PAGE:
Square Enix’s lowly advertised transition of the Kingdom Hearts series to Xbox One may not appear as momentous an occasion to some, but this solid port of a classic series’ best collection ever in Kingdom Hearts 1.5 + 2.5 HD Remix is a high moment for Xbox gamers everywhere.

It’s been a dream for nearly two-decades that Square Enix’s Final Fantasy x Disney crossover would make its way over to Xbox consoles. With the long-awaited arrival of Kingdom Hearts 3 on Xbox One last year, a glimmer of hope was established that maybe, one day, Xbox fans would be able to experience the entire series’ story on Xbox consoles.

1.5 + 2.5 HD Remix neatly places every game into a lovely chronological list… Kinda. Each game has their own menus as well!

With the arrival of the Kingdom Hearts 1.5 + 2.5 HD Remix taking a trip from its PlayStation 4 debut down to Xbox One, one of gaming’s best compilations is certainly at its best on Xbox One X. Combining the awesome Kingdom Hearts classics of Kingdom Hearts Final Mix, Kingdom Hearts: Chain of Memories, Kingdom Hearts 2 Final Mix and Kingdom Hearts Birth by Sleep Final Mix into one collection.

Visually, Kingdom Hearts 1.5 + 2.5 HD Remix is at its best on Xbox One X, displaying the clean cartoony visuals of the Disney RPGs in glorious UltraHD/60fps. From the from-the-ground up recreation of the original PlayStation 2 game to the HD interpretation of Birth by Sleep, the series first and only PlayStation Portable entry, every entry of the series looks phenomenal in its best presentation yet.

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It’s a testament to the quality of the series’ PS2 originals that nearly every game in the series controls well enough compared to the bombastic and fluid modern controls of the recent third entry. While the 2005 original is undeniably the clunkiest of the collection, it’s still not unbearable. Compared to the awesome spectacle fights of its sequels it’s an unruly start, but once the franchise gets going it becomes hard to put down.

In fact, in going through this collection, Kingdom Hearts – especially its second entry – is timeless. The Disney charm mixed with the still occasionally bizarre melding of Tetsuya Nomura’s mind-bending headcanon is still a “you have to see it to believe it” occurrence, but it’s beautiful and unforgettable.

Kingdom Hearts 2 Final Mix is still the best game in the series and worlds like this are why.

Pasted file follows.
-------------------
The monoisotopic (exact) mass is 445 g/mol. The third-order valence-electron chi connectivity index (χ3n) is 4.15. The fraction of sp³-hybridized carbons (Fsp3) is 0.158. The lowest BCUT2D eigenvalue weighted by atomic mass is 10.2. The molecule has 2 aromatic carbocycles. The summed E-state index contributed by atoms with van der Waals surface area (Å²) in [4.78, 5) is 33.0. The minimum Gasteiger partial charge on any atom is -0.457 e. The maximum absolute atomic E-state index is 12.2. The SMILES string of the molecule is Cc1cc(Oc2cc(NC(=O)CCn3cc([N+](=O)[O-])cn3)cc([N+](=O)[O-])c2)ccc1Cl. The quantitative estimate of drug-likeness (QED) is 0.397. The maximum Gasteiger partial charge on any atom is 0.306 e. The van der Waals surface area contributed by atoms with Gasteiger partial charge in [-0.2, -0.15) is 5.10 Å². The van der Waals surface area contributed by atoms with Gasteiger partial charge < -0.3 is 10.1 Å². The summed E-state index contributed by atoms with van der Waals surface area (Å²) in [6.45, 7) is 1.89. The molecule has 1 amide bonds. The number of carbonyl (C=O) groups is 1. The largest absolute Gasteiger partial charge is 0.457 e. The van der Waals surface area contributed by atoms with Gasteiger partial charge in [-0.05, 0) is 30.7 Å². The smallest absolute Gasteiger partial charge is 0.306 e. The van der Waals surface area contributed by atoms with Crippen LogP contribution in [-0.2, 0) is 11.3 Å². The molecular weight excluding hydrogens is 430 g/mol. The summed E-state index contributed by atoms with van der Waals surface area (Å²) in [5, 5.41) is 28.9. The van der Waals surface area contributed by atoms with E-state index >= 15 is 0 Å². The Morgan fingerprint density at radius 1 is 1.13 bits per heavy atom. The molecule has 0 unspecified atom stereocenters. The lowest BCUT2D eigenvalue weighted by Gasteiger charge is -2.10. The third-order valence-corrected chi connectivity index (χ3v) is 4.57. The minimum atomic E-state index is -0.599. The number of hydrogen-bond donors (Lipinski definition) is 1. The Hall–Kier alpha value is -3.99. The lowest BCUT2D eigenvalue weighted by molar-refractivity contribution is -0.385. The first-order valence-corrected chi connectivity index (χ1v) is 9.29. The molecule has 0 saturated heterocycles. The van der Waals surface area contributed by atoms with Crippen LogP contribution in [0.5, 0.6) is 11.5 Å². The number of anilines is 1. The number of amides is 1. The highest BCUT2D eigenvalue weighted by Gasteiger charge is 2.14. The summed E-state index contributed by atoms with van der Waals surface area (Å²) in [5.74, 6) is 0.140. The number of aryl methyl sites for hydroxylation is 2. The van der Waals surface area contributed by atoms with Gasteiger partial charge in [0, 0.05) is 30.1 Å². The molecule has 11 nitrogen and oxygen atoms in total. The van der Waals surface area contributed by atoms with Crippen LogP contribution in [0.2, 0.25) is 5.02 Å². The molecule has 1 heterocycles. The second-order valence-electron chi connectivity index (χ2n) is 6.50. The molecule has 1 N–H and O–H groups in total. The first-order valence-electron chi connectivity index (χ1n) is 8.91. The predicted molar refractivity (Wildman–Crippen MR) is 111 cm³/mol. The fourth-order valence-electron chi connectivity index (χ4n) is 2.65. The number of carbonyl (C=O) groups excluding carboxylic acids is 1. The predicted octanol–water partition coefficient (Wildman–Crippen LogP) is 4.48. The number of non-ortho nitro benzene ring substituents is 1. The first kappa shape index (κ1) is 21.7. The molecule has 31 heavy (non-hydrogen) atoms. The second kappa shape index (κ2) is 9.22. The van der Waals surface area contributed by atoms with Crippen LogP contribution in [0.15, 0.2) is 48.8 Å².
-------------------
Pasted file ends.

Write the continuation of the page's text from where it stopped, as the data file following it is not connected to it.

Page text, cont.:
Unfortunately, not every game included in this collection is available in playable form. The Nintendo DS experiences of Kingdom Hearts 358/2 Days and Kingdom Hearts Re:Coded – one an engrossing part of the KH canon and the other Re:Coded – are merely regressed into just their cutscenes. They make for rather dull movies, especially since some sections of their tales are expressed through walls of text.

These DS “movies” do get the job done, even as the pacing and execution of the films is about as well-stitched as a dog’s favourite plush toy. They’re passable but hard to watch in a single sitting.

Sitting through some of these “movies” can be pretty grating, but they have their moments.

However, from a collector’s standpoint, you couldn’t really ask for more when it comes to Kingdom Hearts 1.5 + 2.5 HD Remix. Sure, they could have released its companion (Kingdom Hearts HD 2.8 Final Chapter Prologue – review forthcoming) into one huge collection application, but for $60 this is one of the best collections money can buy.

If you’re an Xbox gamer who has yet to experience the Kingdom Hearts story, this collection is the best way to jump in. If you’re a fan of the recent third entry that was a little confused by jumping into the deep end – trust me, no one can blame you for being confused – then you have to get this compilation. Many of the series’ best moments are in this one game and one of the best sequels of all time is gorgeously preserved here.

I can’t say this enough: If you can, buy this collection. You won’t regret it.

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